on’s visit to England on this occasion.
On the 1st of June, 1581 graduate employment
, Marchaumont visited Castelnau, the ambassador, who showed him a letter from a certain Cigogne, one of Alen?on’s gentlemen, giving him intelligence of his master’s movements. The Duke had embarked at Dieppe at six o’clock on the morning of the 28th of May, and after knocking about in the Channel for five hours very seasick, had to return to land. He had then ridden with all his suite to Evereux whence he had sent Cigogne to inform his brother of his going to England, and had then himself started on horseback with a very small company towards Boulogne. The faithful “monk” at once hastened to the Queen with the news, which she had already heard249 elsewhere. She appeared overjoyed at the coming of her suitor, and she was for sending Stafford at once to greet him. But de Bex was sent to Dover instead, bearing a written message from the Queen, couched in the most loving terms,133 and rooms were ordered secretly to be prepared for the Prince in Marchaumont’s chambers. On the afternoon of the 2nd of June the visitor came up the Thames with the tide, evading the spies whom the King’s envoys had posted everywhere, and was safely lodged in the apartments destined for him in the Queen’s garden. Immediately afterwards one of his chamber as if he had just come from France (as indeed he had) bringing letters from his master to the Queen, and Marchaumont sent to Leicester the agreed token of his coming, namely, a jet ring. This strange prank of the young Prince upset all calculations. He had come without his brother’s prior knowledge or permission and without consultation with the ambassadors, the whole affair having been managed by Marchaumont over their heads. Says Mendoza, writing to Philip a day or two after his arrival: “No man Однодневная поездка в Макао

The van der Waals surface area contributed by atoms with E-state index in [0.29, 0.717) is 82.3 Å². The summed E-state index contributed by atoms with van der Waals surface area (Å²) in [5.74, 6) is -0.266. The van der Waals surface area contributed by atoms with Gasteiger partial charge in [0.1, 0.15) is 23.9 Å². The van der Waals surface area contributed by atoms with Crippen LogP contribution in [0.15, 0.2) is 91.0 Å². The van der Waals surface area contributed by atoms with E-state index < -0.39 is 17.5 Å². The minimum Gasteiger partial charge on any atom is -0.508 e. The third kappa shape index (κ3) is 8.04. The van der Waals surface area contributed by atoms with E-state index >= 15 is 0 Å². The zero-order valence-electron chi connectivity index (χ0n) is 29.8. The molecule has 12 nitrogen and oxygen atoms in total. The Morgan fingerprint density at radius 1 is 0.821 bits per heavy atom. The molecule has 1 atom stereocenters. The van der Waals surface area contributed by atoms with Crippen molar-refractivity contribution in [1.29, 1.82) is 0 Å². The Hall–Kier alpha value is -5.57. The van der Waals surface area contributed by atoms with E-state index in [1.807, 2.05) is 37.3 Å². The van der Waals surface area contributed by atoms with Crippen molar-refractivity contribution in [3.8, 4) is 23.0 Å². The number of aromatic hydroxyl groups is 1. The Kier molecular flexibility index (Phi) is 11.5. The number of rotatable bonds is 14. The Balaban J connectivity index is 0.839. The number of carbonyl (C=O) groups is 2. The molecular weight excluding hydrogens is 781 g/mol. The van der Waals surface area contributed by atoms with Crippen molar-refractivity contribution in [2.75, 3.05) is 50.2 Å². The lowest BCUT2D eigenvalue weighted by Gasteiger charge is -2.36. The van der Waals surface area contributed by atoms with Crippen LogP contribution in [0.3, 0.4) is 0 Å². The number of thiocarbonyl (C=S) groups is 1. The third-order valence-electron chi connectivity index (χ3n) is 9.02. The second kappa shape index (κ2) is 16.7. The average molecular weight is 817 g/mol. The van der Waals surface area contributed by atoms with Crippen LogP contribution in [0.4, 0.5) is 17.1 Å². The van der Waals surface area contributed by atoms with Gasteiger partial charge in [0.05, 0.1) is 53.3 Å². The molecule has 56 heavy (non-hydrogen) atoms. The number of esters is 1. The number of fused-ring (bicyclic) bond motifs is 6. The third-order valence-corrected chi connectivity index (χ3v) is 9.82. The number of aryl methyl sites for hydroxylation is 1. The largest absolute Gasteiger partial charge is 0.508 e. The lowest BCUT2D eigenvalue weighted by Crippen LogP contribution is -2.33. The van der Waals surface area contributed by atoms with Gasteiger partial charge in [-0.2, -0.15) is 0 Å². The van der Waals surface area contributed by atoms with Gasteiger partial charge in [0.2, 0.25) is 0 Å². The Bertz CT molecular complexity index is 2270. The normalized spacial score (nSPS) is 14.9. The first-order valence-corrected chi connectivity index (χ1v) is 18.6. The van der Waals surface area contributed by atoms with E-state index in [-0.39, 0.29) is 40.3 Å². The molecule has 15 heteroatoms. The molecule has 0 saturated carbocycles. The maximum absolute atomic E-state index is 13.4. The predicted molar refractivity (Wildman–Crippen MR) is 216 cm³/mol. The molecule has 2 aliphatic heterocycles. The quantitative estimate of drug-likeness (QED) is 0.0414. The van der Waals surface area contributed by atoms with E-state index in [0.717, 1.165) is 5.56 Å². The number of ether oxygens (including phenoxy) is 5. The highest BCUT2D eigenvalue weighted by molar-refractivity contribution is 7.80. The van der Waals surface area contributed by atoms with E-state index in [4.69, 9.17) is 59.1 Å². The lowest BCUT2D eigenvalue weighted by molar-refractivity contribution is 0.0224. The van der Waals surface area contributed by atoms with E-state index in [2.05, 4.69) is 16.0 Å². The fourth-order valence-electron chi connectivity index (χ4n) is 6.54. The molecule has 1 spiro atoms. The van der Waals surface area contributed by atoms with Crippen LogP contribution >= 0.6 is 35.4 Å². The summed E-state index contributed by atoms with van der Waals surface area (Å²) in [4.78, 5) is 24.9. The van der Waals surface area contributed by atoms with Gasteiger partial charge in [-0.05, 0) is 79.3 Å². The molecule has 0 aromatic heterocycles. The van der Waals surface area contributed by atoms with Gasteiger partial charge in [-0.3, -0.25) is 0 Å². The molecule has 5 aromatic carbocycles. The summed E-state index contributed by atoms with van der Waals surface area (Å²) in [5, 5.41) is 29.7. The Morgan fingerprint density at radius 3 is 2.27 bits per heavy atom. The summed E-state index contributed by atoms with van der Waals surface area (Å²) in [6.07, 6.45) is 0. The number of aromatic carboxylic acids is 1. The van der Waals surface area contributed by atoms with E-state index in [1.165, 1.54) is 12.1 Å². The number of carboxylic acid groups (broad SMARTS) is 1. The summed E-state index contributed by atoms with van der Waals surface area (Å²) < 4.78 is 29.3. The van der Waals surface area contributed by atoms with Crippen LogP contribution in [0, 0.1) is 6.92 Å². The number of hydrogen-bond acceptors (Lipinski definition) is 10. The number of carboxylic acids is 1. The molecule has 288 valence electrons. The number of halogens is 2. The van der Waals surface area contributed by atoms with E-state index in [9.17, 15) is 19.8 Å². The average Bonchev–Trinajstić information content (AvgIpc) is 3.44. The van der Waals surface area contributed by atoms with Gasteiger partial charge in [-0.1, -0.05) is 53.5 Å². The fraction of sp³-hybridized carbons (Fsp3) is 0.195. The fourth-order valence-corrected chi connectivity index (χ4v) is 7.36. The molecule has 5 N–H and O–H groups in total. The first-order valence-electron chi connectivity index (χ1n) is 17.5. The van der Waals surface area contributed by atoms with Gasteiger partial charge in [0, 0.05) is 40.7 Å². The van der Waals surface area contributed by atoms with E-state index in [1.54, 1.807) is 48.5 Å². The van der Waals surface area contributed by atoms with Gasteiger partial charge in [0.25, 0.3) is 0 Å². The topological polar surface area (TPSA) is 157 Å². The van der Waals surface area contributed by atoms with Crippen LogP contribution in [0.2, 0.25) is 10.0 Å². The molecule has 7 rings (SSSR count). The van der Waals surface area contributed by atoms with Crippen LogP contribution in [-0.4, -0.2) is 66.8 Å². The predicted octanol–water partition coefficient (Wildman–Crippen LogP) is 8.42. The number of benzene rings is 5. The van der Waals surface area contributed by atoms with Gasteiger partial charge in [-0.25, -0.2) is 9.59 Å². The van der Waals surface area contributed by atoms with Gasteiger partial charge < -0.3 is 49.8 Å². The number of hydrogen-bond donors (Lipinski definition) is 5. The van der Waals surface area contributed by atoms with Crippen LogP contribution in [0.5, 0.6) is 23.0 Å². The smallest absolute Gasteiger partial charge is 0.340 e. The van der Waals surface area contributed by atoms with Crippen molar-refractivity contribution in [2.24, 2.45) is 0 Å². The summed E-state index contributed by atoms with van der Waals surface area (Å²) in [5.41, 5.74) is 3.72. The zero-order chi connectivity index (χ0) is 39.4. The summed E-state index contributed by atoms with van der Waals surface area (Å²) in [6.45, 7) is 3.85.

, great or small, can believe that he has come to be married, nor can they imagine that she will marry him because he has come. It may be suspected that her having persuaded him to come with hopes that they two together would settle matters better than could be done by the intervention of his brother’s ministers, had been the motive which brought him.”
The fact is that Henry III. had shown his hand.250 Alen?on’s levies had been attacked by the King’s troops, and it was evident that unless he consented to forego his ambition and again become the laughing-stock of the mignons he must cleave to the Queen of England, marriage or no marriage. This she knew better than any one, and it was this for which she had been playing. If the French under Alen?on went to the Netherlands to weaken Spain, they would go in her interest and at her behest, and not in those of France. No words accordingly could be too sweet for her to greet her lover, no promises too brilliant which could pledge him to go in person to relieve Cambrai, notwithstanding the pressure to the contrary from his mother and brother. Leicester, Hatton, and Walsingham, who feared their mistress’s impressionable nature, were frightened when Alen?on appeared, and began as usual to stir up discontent of the match. “If he came to marry the Queen,” said HKUE amec
the people, “he ought to have come as the brother of a king should do and with proper means, whereas if he did not come to marry, they needed no poor Frenchmen in this country.”